Barack Obama promised that if elected he would fix the healthcare debacle and push forth immigration reform. Obama delivered healthcare at the expense of immigration reform. Now that the Democrats control the House and that immigration remains a hot topic in national politics, the question is, will the Democrats help resolve the immigration imbroglio?
The history seems to indicate that immigration reform will remain unresolved. The Democrats trout out support for immigrants during elections but, have historically avoided giving immigrants greater access to America. The reason is simple, Democrats depend on labor organizations for support and labor have no interest in allowing low wage workers to compete against American workers.
To enact immigration reform, the Congress must agree to new legislation and Donald Trump must sign the legislation into law. The Senate is dominated by the Republicans.
Republicans support greater access for Mexican immigrants to work in the United States, notwithstanding the small, but loud conservative minority within the GOP. Proof of this reality lies in the fact that the GOP could not muster draconian immigration reform recently even though they controlled both houses of Congress and had a president willing to sign any legislation that severely curtailed immigration to America. Most Republicans would welcome immigration reform allowing workers unfettered access to the American workplaces.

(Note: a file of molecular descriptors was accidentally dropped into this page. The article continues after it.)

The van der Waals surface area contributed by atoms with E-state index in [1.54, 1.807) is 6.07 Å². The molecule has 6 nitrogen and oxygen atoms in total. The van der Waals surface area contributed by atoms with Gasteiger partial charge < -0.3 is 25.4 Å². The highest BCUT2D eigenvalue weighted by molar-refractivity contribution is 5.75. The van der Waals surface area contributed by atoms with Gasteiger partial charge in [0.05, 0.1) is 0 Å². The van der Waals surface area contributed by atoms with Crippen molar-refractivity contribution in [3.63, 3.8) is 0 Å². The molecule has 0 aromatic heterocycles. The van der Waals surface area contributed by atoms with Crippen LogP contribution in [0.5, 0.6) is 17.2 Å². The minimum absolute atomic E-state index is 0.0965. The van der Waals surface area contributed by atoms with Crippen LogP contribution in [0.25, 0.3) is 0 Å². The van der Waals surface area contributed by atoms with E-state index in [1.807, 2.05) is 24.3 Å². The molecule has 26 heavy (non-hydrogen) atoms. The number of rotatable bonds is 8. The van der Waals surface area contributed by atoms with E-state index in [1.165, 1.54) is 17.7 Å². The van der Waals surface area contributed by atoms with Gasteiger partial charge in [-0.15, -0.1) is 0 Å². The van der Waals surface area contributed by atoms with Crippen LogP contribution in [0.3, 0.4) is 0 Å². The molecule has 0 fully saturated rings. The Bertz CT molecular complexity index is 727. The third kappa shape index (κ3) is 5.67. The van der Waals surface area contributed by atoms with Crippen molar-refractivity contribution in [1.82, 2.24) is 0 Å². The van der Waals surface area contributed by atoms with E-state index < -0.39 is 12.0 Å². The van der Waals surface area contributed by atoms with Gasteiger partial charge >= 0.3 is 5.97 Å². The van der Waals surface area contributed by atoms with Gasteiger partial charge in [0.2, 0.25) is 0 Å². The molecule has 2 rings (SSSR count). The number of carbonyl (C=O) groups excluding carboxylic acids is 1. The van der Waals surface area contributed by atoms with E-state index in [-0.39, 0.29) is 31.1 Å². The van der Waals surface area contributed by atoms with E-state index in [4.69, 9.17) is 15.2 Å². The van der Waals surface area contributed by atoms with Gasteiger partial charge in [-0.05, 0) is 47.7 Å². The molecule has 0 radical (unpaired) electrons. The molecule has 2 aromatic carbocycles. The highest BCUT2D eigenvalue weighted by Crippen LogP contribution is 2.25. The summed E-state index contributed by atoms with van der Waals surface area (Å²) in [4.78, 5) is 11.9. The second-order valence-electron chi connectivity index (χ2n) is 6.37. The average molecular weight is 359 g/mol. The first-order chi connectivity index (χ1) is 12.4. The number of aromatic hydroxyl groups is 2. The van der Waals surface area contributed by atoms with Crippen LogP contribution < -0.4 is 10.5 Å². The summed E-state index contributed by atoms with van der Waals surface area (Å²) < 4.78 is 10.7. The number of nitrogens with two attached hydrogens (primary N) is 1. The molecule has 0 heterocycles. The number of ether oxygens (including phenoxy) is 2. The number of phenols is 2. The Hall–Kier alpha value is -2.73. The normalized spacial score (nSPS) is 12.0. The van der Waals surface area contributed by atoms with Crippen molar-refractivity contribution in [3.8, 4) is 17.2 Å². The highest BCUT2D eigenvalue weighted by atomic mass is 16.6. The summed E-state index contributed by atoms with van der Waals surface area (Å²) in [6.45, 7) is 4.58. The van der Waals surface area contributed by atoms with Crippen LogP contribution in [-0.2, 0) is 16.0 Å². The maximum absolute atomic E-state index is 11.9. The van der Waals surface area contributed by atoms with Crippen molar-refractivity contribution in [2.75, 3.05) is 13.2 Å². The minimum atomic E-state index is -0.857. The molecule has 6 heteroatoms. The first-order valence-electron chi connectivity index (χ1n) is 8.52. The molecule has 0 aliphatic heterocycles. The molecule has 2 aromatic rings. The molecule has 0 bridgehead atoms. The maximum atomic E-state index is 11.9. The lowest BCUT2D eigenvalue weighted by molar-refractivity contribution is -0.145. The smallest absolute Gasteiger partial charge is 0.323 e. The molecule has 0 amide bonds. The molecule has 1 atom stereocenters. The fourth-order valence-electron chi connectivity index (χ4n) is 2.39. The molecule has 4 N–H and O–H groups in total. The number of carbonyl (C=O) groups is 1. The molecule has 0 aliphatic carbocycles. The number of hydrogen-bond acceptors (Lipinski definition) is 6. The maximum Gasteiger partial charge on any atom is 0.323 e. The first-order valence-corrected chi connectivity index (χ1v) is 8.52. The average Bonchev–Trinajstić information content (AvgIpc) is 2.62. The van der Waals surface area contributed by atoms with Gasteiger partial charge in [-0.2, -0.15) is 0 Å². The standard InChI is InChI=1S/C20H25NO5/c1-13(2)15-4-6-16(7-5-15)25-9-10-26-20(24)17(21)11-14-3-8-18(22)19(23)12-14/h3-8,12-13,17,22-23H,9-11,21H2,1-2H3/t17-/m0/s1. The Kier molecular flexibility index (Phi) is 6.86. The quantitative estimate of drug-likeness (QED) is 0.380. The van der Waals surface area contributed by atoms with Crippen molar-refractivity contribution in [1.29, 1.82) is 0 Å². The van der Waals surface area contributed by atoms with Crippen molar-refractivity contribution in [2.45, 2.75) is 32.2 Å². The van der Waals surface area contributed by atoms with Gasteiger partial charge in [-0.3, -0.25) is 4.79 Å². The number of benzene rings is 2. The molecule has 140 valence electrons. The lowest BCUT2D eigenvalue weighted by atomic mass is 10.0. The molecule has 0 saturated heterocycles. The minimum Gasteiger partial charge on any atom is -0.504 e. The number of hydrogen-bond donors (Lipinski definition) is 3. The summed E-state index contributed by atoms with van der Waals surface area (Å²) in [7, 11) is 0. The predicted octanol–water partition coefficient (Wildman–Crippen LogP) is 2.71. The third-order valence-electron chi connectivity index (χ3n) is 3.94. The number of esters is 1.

Although the Republicans continue to control the Senate, the divisiveness of the country may not allow them to work on substantial immigration reform. The House, now controlled by the Democrats, are also unlikely to push forth immigration reform as they tackle health legislation and become mired in controversies regarding investigations into Donald Trump.
Even if both houses of Congress were to put forth substantial immigration legislation, DACA being the exception, it is unlikely that Donald Trump would sign the legislation if it does not include funding for the wall, or the substantial restrictions on immigration that Trump is demanding.
The likely scenario is that substantial immigration reform will now have to wait until after the 2020 national elections.
But there is one scenario that could result in immigration reform. If the House were to offer funding for the wall, or draconian immigration limits to Donald Trump in exchange for a health package that the Democrats can use to proclaim delivering the promise of universal healthcare, then the Senate would rally behind it and Trump would sign it. This would deliver a “win” to the Democrats, the Republicans and to Donald Trump, at the expense of immigrants.
This scenario is not as far fetched as it sounds because it is historically supported as evidenced by the fact that immigration reform continues to be illusive in America.